I already shared with you that I get emails all the time from people who have questions they cannot resolve. In one email, a physician wrote me the following question: “Lately, I’ve noticed that people are in distress. There is high demand for prescriptions for antidepressants; people feel insecure and uncertain about their lives, and besides drugs, I have nothing to offer them. They’ve tried coachers; they’ve tried trainers, but nothing seems to help. So my question to you Dr Laitman, is what can they cling to in order to move forward?”
I can understand why people feel this way. For thousands of years, people’s lives changed very little. They lived in small towns and villages, had a craft or a plot of land to till, and they knew their surroundings and the people around them. They were close to their families, married within the town or village, so everyone had the same way of life, culture, and tradition. People knew what to expect. Their lives were hard, but they had a sense of direction, a clear set of values, and therefore, peace of mind—the very thing people do not have today.
Today, material life is very easy, but people feel lost because they do not understand the world around them. They no longer live in small villages because the whole world has become a global village. Even farmers cannot till the land without seeds and machinery from other countries, and the price of their crops depends on global commodity markets. In other words, to be a farmer, you need to understand global systems of supply, demand, markets, climate, and fuels. You need an internet connection, contracts with shipment and supply companies, and accountants to understand your own balance sheet. Is it any wonder that people feel lost?
Because they feel this way and cannot find answers, they have no choice but to try to forget. They dream about the moment they can get away from it all. They take up hobbies, play computer games, and exhaust themselves in sports. They travel, vacation, and meditate. They drink and do drugs, convert and become extremists, and do whatever they can to avoid dealing with their inability to understand the world they live in. In their effort to suppress their disorientation, they turn to total escapism.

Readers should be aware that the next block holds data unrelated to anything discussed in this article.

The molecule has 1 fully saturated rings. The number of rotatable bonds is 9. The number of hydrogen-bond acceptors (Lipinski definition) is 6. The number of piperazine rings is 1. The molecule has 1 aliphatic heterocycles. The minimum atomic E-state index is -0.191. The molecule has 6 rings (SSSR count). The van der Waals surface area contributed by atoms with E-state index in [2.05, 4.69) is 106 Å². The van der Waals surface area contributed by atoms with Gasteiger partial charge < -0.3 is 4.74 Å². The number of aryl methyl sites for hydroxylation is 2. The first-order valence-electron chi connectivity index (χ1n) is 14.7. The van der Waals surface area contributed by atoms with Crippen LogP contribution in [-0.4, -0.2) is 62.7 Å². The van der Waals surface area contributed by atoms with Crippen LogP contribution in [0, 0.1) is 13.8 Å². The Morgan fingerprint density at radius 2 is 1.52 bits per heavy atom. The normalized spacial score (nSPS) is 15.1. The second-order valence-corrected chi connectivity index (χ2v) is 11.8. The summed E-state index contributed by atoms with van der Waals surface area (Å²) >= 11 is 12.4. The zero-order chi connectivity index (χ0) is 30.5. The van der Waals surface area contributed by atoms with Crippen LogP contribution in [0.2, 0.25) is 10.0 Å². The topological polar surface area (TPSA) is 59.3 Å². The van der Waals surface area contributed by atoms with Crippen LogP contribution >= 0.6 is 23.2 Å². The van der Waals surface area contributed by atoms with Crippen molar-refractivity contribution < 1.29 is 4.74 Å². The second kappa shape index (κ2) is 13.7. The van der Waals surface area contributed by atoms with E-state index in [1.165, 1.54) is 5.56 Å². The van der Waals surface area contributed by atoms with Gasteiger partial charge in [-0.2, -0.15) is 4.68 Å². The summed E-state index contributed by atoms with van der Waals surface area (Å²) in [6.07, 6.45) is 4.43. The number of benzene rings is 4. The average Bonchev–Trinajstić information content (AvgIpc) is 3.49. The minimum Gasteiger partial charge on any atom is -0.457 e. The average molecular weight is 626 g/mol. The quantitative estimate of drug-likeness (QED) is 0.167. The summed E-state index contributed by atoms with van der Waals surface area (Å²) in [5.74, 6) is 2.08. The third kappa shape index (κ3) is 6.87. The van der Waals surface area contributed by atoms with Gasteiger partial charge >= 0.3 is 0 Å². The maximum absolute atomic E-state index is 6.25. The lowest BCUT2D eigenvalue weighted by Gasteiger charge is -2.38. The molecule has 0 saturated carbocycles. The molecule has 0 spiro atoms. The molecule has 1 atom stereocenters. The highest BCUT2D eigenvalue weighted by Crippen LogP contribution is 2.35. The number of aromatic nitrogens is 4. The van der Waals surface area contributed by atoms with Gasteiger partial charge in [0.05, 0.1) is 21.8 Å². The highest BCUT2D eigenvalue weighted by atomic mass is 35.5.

Everything that we have built—the entertainment industry, professional and amateur sports, shopping, tourism, art—we have built them in order not to think about our lives.
But we have run out of gas. We have used up our energy—our own and what we can pump out of the ground—and we are running out of ideas for escapism. Soon, there will be only two options left: a war that will annihilate everything, or to learn about the world we live in.
Assuming that we choose the latter, we will have to learn how we all affect each other, how we are connected around the world, and how we are dependent on each other. As a result, we will realize that we must care for one another. And if, at the moment, we do not, we will acknowledge that it is harmful to others and harmful to us. Only when we accept that the world has changed for good, and we must embrace the changes and welcome the connection with all of humanity, we will be able to reap the benefits of progress and feel comfortable both physically and emotionally.